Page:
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French, circa 1830 – 1870
Height 16’ (41cm) Width 20” (51cm)
Stock No. 9540
Since 1648, the French Royal Academy had dictated artistic conduct from its artists, insisting on the emulation of idealised Renaissance art, and landscapes were not considered an acceptable art form unless they were part of, or represented, neo-classical or ancient poetry. In an effort to restore historical landscape painting in France to its 17th century glory, the French Academy introduced a Prix de Rome in ‘paysage historique’ in 1816. A prize awarded every four years, its recipient was to live and work in the Villa Medici in Rome and paint from life the antiquities and their surrounding landscape. However, following the exhibition of John Constable’s pictures in the Paris Salon in 1824 and, with young artists from all over Europe coming to study the 17th century Dutch and Flemish landscapes at the Louvre, this prize was to have the opposite effect.
Rather than travel to Italy to paint outdoors and immerse themselves in nature, it was to Fontainebleau that the artists travelled in the summer months. This part of France was an ideal source of inspiration for artists to paint ‘en plein air’ – outdoors and from life – and was easily accessible from Paris. The climate suited the growth of a wide variety of different trees and these became the focus of the artists, along with lives and activities of the villagers and woodcutters who lived in the tiny hamlets surrounding the forests. In one of these villages, Barbizon, a newly built inn, the Auberge Ganne, attracted the artists of the day, where they stayed and discussed techniques, thereby establishing the area as a meeting place for like minds. It was only during the next era of art in France, the Impressionist movement, that the expression ‘Barbizon School’ was coined, in recognition of the pioneering impact the art form had had on the development of landscape painting.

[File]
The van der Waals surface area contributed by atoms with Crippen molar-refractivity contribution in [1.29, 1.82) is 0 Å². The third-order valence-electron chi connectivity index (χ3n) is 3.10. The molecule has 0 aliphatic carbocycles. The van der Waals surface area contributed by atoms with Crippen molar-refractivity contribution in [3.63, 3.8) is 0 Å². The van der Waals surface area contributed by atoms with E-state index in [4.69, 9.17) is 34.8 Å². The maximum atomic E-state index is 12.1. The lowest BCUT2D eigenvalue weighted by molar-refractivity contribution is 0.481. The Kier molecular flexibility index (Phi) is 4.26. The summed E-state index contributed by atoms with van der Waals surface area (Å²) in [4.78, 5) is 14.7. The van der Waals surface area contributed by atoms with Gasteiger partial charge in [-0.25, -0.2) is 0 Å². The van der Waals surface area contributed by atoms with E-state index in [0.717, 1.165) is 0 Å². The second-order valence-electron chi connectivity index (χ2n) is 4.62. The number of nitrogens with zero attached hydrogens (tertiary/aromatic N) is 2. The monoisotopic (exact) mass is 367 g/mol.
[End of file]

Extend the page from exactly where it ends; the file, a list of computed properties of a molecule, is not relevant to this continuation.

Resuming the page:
With industrialisation becoming widespread, the artists and the buyers of their work sought respite from city life, seeking a less idealised and more personalised version of nature. Sketches and studies were made outdoors and the paintings were then finished in the studios back in Paris. However, in an endeavour to capture the true effects of natural light and atmosphere and thereby rejecting Academic ideals, many of the paintings retained the sketched look with larger areas of colour and visible brush strokes, creating a true subjective naturalism. Of the nearly 700 artists who had made the pilgrimage to the forest by 1860, many have remained names of significance, such as Jean-Francois Millet, Theodore Rousseau, Camille Corot and Jules Dupré.